... . a state statute of general applicability directing that all bonds, bills, notes, and contracts for the payment of money shall be assignable.89 In contrast, the following state laws have been held too remote, peripheral, or tenuously related to employee benefit plans to fall to preemption under ERISA: a patient's medical malpractice action against a health maintenance organization.90 a state garnishment statute.9i a state escheat law.92 a common law suit for wrongful termination that did not involve the employer's avoiding paying benefits.93 Despite the breadth of preemption of state law under ERISA, and with it federal jurisdiction over health benefit plans, Congress has carved out an exception that preserves state regulation of insurance, and with it an indirect state role in the regulation of health benefits funded by insurance.
From page 309...
... The Supreme Court has also stated that the savings clause protects state laws that fall within the ambit of the McCarran-Ferguson Act as the "business of insurance."96 In Metropolitan Life Insurance Company v. Massachusetts, the Supreme Court upheld a Massachusetts-mandated mental health benefit requirement insofar as it applied to insurers selling insurance contracts to employee health benefit plans.
From page 310...
... In essence, the deemer clause provides that in the guise of regulating insurance companies and insurance contracts, states may not regulate employee benefit plans by deeming them to be engaged in the business of insurance.~04 The import of the deemer clause rests upon how the Supreme Court explained it and applied it in Metropolitan Life Insurance Company v. Massachusetts.~s The Supreme Court explained that permissible regulation under the savings clause was restricted to insurance companies and insurance contracts.
From page 311...
... states require insurers to maintain reserves and to invest them conservatively; ERISA has no similar requirement for health benefit plans, although plan fiduciaries are subject to certain statutorily specified fiduciary obligations. states require health insurance policies to meet minimum requirements on coverage; ERISA requires disclosure of benefits in summary plan descriptions, but there are, in general, no minimums.
From page 312...
... ERISA allows employers to determine the subrogation and coordination of benefit priorities for their health benefit plans; states frequently favor other types of accident and health insurance through antisubrogation laws.
From page 313...
... Many employers have opted out of insured funding of health benefits and state regulation of insurers and into self-funding and the system of federal regulation of health benefits described above. COBRA Continuation Coverage In 1985, Congress amended ERISA and the Internal Revenue Code to allow qualified health plan participants and beneficiaries who would otherwise lose their benefits due to certain defined events to elect continued coverage.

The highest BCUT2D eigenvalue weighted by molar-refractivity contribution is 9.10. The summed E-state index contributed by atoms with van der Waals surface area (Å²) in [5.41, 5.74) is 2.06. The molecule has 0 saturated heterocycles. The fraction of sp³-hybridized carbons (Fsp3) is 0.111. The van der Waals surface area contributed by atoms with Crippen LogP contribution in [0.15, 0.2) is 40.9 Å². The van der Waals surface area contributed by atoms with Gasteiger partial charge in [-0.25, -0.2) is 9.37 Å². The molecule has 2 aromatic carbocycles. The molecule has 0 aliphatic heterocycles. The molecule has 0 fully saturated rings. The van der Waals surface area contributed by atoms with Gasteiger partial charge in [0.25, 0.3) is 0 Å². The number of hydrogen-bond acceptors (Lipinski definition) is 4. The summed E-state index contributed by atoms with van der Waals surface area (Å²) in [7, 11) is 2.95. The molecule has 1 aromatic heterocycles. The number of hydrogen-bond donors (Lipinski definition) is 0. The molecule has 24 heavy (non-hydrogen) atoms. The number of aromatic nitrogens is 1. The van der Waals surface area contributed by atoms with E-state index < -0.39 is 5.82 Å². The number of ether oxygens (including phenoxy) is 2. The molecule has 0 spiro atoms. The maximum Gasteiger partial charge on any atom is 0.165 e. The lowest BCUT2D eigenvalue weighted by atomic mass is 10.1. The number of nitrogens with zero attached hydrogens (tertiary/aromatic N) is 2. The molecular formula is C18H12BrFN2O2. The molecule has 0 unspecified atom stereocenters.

From page 314...
... Some amendments have been added to broaden and add qualifying events under which continuation coverage will apply.~30 THE MEWA PROBLEM One current jurisdictional problem in the regulation of health benefits that perplexes regulators involves multiple employer welfare arrangements (MEWAs) .~3i As defined in ERISA, a MEWA is an employee welfare benefit plan or other arrangement that is established to offer benefits to the employees of two or more employers.
From page 315...
... FEDERAL LAWS SUPPLEMENTING ERISA This discussion emphasizes ERISA and the nexus between federal and state regulation of health benefits. The scope of federal regulation also includes other important laws that affect employment-based health benefits but do not profoundly limit state regulation of health insurance.
From page 316...
... 621 et seq. Features: Employment practices include health benefits.
From page 317...
... Through ERISA and other federal laws, the federal government retains jurisdiction over employee health benefit plans. The intersection of these competing regulatory schemes is defined by the ERISA preemption clause, a circumstance that, in the eyes of some, leaves important aspects of employee health benefits insufficiently defined in law.
From page 318...
... 23. Health Benefits Letter, No.
From page 319...
... Aetna Life Insurance Company, 777 F.Supp.
From page 320...
... 92. Aetna Life Insurance Company v.
From page 321...
... 112. Metropolitan Life Insurance Company v.
From page 322...
... Id., 420. The language of the legislative history is borrowed verbatim from the NAIC's Model Regulation on Unfair Discrimination in Life and Health Insurance on the Basis of Physical or Mental Impairment, 3.